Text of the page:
Window Covering Safety Issues
One of the many things all of us have to be aware of these days is the possibility of a liability lawsuit and how to avoid the "liability land mines" that can cost huge sums of money, drive up insurance costs, and cause mountains of paper work that disrupt the already stressful lives that we lead. Most of us know that the key to avoiding liability problems is to continue to educate ourselves on those issues.
As many of you know, there are two window covering issues that have come to the forefront recently. On is the issue of lead stabilizing agents used in the production of vinyl mini-blinds. The other issue being the use of continuous loop lift cords and controls on mini-blinds and vertical blinds of all types. Both of these issues are being addressed by the window covering industry voluntarily. I will attempt to bring you "up to speed" on these issues, and educate you on one other issue that may concern you as owners and managers of multifamily housing.
Lead dust in vinyl blinds can pose a health hazard.
The lead contained in vinyl mini-blinds is the result of the use of lead as a stabilizing agent in the production of the vinyl blinds. A child ingesting dust from less than one square inch of blind a day for about 15 to 30 days could result in blood levels at or above that considered dangerous for young children, which could potentially cause behavioral problems; hearing problems; learning disabilities; and growth retardation associated with lead poisoning.
CPSC immediately asked the Window Covering Safety Council, which represents the window covering industry, to change the process by which the blinds were produced. Tin began to be used as an alternative stabilizing agent soon after the request was made, however, there were millions of the old formula vinyl blinds being inventoried by wholesalers throughout the U.S.. While window covering manufacturers responded to the change in the production process quickly, there was still a 6-18 week lag time between when the public became aware of the potential hazard and the time that non-leaded blinds would begin to arrive in the U.S..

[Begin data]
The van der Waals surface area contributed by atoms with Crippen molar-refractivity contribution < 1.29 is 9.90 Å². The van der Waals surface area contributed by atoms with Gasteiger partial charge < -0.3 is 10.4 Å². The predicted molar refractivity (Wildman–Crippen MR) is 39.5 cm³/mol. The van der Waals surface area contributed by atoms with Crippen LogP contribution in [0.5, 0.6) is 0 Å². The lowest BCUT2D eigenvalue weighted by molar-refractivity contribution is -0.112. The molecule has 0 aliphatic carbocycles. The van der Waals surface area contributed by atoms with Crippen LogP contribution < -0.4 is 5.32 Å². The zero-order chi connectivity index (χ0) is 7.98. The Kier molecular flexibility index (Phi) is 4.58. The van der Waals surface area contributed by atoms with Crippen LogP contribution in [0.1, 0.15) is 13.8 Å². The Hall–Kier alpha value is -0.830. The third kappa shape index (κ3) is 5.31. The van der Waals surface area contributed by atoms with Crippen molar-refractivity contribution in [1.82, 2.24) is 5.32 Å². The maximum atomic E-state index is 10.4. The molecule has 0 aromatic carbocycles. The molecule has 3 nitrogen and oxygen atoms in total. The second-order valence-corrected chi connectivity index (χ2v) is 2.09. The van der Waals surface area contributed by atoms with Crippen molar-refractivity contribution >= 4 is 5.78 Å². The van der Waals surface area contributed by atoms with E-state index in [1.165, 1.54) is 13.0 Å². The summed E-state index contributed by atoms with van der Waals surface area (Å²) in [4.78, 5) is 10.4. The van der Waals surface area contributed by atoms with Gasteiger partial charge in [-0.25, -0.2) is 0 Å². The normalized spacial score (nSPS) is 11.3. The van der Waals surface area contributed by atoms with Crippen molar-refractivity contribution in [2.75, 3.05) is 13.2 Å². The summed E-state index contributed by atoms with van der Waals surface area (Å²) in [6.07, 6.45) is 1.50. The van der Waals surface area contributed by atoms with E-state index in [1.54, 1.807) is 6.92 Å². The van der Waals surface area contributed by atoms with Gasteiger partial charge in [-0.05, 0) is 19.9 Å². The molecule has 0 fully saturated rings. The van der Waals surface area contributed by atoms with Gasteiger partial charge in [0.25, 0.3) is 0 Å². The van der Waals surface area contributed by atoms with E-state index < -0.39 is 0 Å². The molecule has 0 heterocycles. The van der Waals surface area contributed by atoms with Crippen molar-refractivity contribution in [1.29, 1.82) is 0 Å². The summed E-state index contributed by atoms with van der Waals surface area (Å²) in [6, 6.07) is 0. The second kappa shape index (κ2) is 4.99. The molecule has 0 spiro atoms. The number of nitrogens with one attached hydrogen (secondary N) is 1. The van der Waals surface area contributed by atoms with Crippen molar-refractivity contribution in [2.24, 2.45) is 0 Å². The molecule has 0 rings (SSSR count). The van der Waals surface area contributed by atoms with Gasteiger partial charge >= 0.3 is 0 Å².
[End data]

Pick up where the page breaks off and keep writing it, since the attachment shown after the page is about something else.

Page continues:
Even now you will still have to be careful that the blinds you are buying are designated as new formula, nonleaded formula, or a variation of this statement. Some companies may be trying to "unload" the old formula blinds that they had inventories at the time of the CPSC press release. The CPSC said that the primary concern about the old formula blinds pertains to households occupied by children below the age of six, and recommends the removal of old formula vinyl blinds in homes where children ages six and under reside. Use a reputable vendor who can help you document where you have replaced blinds with new formula minis, or rehab properties where families with small children live.
Window cord loops can kill.